Build-a-Bot: Computer-Aided Interactive Robot Design
We aim to democratize robotics by making engineering design intuitive and accessible to everyone through computation. Currently robot design is a time and skill intensive process requiring years of training and multiple iterations of prototyping and testing. Unlocking the full potential of ubiquitous robotics requires new intelligent design tools that support experienced and novice users alike in the design process, from ideation to prototyping to validation stages.
Using a combination of computational geometry, mechanics, and data compression techniques, we create computational frameworks for designing, fabricating, and controlling legged robots that are robust to task, environment, and fabrication uncertainties. Unlike static objects, legged robots rely on complex interactions with their surrounding environment to locomote, and their performance is therefore very dependent on their physical designs. We focus on algorithms for design synthesis that provide explainable designs based on evaluated efficiency and robustness tradeoffs.
Geometric Modeling and Optimization of Compliant Mechanisms
We leverage the inherent mechanics of robots to make them robust and energy-efficient. Compared to traditional rigid robot designs, compliant robots offer greater flexibility and adaptability, but this comes at a high cost of design and fabrication complexity. Our strategy is to design new compliant mechanisms whose inherent mechanics are controlled by geometric parameters, enabling engineers to tune a robot’s natural response independently of its materials and method of fabrication, or a robot to tune its own behavior on site.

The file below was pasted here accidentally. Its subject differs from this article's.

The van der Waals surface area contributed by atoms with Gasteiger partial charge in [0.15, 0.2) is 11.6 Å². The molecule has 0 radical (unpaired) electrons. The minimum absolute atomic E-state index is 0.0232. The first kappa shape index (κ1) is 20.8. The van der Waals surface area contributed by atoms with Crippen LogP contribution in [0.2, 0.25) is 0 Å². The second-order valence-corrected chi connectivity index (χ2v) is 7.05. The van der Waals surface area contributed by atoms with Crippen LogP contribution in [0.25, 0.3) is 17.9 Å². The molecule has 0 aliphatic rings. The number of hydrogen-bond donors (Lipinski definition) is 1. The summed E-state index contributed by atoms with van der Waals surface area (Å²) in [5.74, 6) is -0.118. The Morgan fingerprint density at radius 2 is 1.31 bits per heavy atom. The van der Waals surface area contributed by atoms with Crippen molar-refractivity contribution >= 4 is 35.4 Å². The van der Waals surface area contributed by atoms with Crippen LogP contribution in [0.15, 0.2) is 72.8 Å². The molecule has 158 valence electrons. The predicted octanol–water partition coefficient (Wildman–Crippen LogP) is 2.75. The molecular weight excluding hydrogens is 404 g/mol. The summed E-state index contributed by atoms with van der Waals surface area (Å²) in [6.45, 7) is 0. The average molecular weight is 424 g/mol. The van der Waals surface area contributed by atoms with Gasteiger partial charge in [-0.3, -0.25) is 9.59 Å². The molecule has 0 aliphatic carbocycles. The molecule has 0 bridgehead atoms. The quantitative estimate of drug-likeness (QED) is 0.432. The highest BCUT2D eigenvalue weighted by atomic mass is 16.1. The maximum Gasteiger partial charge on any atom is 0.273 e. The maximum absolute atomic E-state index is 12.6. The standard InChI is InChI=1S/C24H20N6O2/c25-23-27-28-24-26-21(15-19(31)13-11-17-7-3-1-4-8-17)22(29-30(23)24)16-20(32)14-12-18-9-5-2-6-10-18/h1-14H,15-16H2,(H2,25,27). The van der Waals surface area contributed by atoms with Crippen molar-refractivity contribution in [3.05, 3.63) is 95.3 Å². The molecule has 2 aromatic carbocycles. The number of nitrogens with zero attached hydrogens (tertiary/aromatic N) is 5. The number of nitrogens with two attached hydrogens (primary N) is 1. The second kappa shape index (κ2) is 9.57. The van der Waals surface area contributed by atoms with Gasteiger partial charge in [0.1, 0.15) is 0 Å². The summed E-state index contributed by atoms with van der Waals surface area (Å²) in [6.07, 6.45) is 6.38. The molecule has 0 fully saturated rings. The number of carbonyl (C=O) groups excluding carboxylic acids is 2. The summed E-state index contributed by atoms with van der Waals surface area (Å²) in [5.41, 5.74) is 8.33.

We are particularly interested in kirigami tessellations and lattices, which are able to change their bulk stiffness by orders of magnitude. We develop reduced-parameter models for these designs and demonstrate both theoretically and experimentally how these parameters can be optimized for specific applications such as manipulation, jumping, and impact absorption.
Rapid Fabrication and Assembly of Folding Machines
We investigate new ways to use and combine existing digital manufacturing tools such as 3D printing, lamination, and origami-inspired assembly to make robots within hours. Print-and-fold manufacturing promises inexpensive and customizable robots with embedded actuation, sensing, and electronics. We create new systems for streamlining this process by embedding fabrication constraints into computational tools, automatically converting designs into valid fabrication plans that can be sent straight to the printer. By taking advantage of active materials such as shape memory polymers, we also develop new self-folding and self-assembly processes to turn virtual robot designs into physical designs with minimal human assembly.